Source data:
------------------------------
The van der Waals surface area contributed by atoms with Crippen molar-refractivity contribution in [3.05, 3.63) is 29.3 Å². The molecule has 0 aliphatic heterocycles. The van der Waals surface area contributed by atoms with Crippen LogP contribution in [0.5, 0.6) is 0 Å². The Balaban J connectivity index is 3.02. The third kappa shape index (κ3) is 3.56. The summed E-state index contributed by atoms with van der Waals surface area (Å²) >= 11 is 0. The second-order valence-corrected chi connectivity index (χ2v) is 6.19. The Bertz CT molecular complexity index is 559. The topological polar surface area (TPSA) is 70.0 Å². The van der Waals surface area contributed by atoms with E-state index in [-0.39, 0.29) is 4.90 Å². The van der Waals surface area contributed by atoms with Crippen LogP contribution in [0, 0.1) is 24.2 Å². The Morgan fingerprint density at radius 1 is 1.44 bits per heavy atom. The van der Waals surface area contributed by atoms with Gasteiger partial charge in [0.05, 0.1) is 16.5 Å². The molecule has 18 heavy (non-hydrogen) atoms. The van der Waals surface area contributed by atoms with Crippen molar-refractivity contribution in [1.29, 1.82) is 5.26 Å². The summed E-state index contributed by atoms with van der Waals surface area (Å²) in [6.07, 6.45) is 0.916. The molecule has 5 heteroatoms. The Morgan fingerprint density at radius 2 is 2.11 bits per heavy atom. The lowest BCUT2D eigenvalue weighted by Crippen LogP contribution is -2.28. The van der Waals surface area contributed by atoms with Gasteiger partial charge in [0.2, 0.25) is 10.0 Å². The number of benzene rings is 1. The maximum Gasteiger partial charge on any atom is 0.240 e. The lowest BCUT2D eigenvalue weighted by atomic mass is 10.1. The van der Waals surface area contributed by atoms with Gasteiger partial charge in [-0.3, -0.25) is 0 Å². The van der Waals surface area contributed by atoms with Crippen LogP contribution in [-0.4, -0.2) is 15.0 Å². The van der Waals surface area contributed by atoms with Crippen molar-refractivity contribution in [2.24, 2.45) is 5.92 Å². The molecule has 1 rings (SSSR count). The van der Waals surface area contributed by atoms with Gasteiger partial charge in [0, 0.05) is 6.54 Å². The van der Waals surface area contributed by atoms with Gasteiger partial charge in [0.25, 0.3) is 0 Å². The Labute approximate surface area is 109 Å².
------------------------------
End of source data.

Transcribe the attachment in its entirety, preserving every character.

The van der Waals surface area contributed by atoms with Crippen molar-refractivity contribution in [3.05, 3.63) is 29.3 Å². The molecule has 0 aliphatic heterocycles. The van der Waals surface area contributed by atoms with Crippen LogP contribution in [0.5, 0.6) is 0 Å². The Balaban J connectivity index is 3.02. The third kappa shape index (κ3) is 3.56. The summed E-state index contributed by atoms with van der Waals surface area (Å²) >= 11 is 0. The second-order valence-corrected chi connectivity index (χ2v) is 6.19. The Bertz CT molecular complexity index is 559. The topological polar surface area (TPSA) is 70.0 Å². The van der Waals surface area contributed by atoms with E-state index in [-0.39, 0.29) is 4.90 Å². The van der Waals surface area contributed by atoms with Crippen LogP contribution in [0, 0.1) is 24.2 Å². The Morgan fingerprint density at radius 1 is 1.44 bits per heavy atom. The van der Waals surface area contributed by atoms with Gasteiger partial charge in [0.05, 0.1) is 16.5 Å². The molecule has 18 heavy (non-hydrogen) atoms. The van der Waals surface area contributed by atoms with Crippen molar-refractivity contribution in [1.29, 1.82) is 5.26 Å². The summed E-state index contributed by atoms with van der Waals surface area (Å²) in [6.07, 6.45) is 0.916. The molecule has 5 heteroatoms. The Morgan fingerprint density at radius 2 is 2.11 bits per heavy atom. The lowest BCUT2D eigenvalue weighted by Crippen LogP contribution is -2.28. The van der Waals surface area contributed by atoms with Gasteiger partial charge in [0.2, 0.25) is 10.0 Å². The number of benzene rings is 1. The maximum Gasteiger partial charge on any atom is 0.240 e. The lowest BCUT2D eigenvalue weighted by atomic mass is 10.1. The van der Waals surface area contributed by atoms with Gasteiger partial charge in [-0.3, -0.25) is 0 Å². The van der Waals surface area contributed by atoms with Crippen LogP contribution in [-0.4, -0.2) is 15.0 Å². The van der Waals surface area contributed by atoms with Crippen molar-refractivity contribution in [2.24, 2.45) is 5.92 Å². The molecule has 1 rings (SSSR count). The van der Waals surface area contributed by atoms with Gasteiger partial charge in [0, 0.05) is 6.54 Å². The van der Waals surface area contributed by atoms with Gasteiger partial charge in [0.25, 0.3) is 0 Å². The Labute approximate surface area is 109 Å².